When we finally got into the stadium we really had no idea what to expect. When a team such as Manchester City or PSG and becomes famous really fast a lot of people start to become fans who are just interested in supporting the winner. For me this ruins some of the atmosphere and we were really worried that this would happen at this stadium but when we got to our seats we were greeted by a couple of English men and they had been fans for awhile it looked like as they knew a whole bunch of old songs from pre billionaire status, as well they added to the passion you felt from the whole stadium.

When we got to our seats we were informed that we weren’t going to be able to use my fancy camera for the first time on this trip. It was so unfortunate because we were at center field in the first row and literally 5 feet from Sergio Aguero and world famous stars. That really was a huge low point in the day for me but the fans would get us back to top form again. The Newcastle supporters were out in force and sang for the full 90 minutes and were really loud so that got a lot of the Manchester City fans going especially the ones right beside the Newcastle supporters. The Newcastle fans would start to cheer for their team really loudly and it was as if the Manchester City fans were laughing at them and the supporters right next to the Newcastle fans would start to sing and the rest of the stadium would follow and end up draining out the Newcastle fans. The final score was 4-0 Manchester City but you have to give respect to the Newcastle fans as they sang for the full 90 minutes for their team till the very end.

Now two words you should never hear in a sentence is Manchester and Liverpool and I am just about to do that. We had to go home from Manchester to Liverpool and when we finally got through the 45 minute wait to get onto the 2 car tram (train) we had missed the final train back to Liverpool. However, we hadn’t missed the last bus and it was already late 11:09 it was to leave the station so leaving us no other option we took the bus. After we left we were the only ones on the bus since nobody is going to be going to Liverpool after a match in Manchester. The bus driver was a really friendly talkative guy and now knows our whole life story now. He told us it was going to take 2 hours to get back to Liverpool because of our whole detour through all the stops in Manchester. We hadn’t been able to get in touch with Eric’s family back in Liverpool yet so we were getting really worried they’d be out waiting for us and couldn’t find us out late and everything. We explained it to the man and he told us that when he got to a certain station and nobody would get on then he would just drive us straight home. We were in luck, absolutely nobody from Manchester wanted to go to Liverpool that night! We ended up making it by 12:15 home and the man let us use his phone to call. I just wanted to tell you about this just incase it’s not very clear in the episode that will go up in a couple weeks.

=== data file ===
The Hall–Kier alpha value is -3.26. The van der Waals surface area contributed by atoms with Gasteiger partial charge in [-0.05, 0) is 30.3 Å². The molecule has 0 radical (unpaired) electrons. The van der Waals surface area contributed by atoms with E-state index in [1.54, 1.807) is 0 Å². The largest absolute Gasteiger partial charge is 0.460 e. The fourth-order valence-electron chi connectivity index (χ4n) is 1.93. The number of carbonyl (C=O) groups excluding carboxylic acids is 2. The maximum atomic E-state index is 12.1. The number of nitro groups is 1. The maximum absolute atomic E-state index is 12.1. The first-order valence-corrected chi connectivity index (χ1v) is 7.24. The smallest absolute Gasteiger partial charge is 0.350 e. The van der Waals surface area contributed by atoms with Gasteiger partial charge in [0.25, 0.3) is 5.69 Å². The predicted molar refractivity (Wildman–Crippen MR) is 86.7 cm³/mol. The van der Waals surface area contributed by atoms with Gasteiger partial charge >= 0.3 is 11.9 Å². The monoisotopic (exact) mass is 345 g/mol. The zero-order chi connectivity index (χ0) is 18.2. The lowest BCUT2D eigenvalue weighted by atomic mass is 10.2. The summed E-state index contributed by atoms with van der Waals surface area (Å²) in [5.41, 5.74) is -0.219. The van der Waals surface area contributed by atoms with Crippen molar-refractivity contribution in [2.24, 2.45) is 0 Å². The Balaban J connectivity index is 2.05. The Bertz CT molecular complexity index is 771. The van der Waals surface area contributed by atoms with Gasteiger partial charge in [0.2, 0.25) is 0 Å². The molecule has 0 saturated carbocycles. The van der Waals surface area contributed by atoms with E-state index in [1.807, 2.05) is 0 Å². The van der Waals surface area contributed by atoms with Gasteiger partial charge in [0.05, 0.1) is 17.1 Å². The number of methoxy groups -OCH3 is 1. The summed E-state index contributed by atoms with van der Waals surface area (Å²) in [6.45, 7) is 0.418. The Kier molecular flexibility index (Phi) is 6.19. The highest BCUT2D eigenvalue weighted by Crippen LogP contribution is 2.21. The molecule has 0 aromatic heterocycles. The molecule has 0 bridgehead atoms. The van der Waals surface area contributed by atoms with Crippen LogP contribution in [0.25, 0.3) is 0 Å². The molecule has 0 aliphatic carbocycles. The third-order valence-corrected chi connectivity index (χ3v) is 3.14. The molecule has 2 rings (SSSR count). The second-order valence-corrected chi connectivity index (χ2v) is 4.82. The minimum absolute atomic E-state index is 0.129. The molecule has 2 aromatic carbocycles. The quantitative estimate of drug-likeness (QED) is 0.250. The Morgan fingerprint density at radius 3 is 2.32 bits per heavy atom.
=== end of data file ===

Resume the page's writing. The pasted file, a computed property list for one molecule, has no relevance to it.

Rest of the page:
This was a bit of a shorter blog because of the fact that this was a last minute game that we weren’t planning to go on but because of our luck we got great seats to a quality game. We also only really got to the game about 2 and a half hours before kick off enough time to get our panarama shots from the outside and shoot a bit of footage outside the ground for our episode and watch as the pregame outside the west entrance unfolded. Like our planned episodes we usually tour the city and get to know the city and the fans within it, but in the morning we were across the city at Old Trafford getting a tour their. As we didn’t have that much time in Manchester we had to combine the two. That and because we just like to live on the edge. I must admit though as a Manchester United supporter it did feel awful going from such an amazing ground as Old Trafford to going to our bitter rivials. Eric did have to do a lot of convincing to try and force me to see what we were really experiencing and that I couldn’t be biased in this particular game. It kind of worked and I did enjoy myself but rivalries never leave you and that was quite evident in my mind.

Bram: Wembley – The Home of Football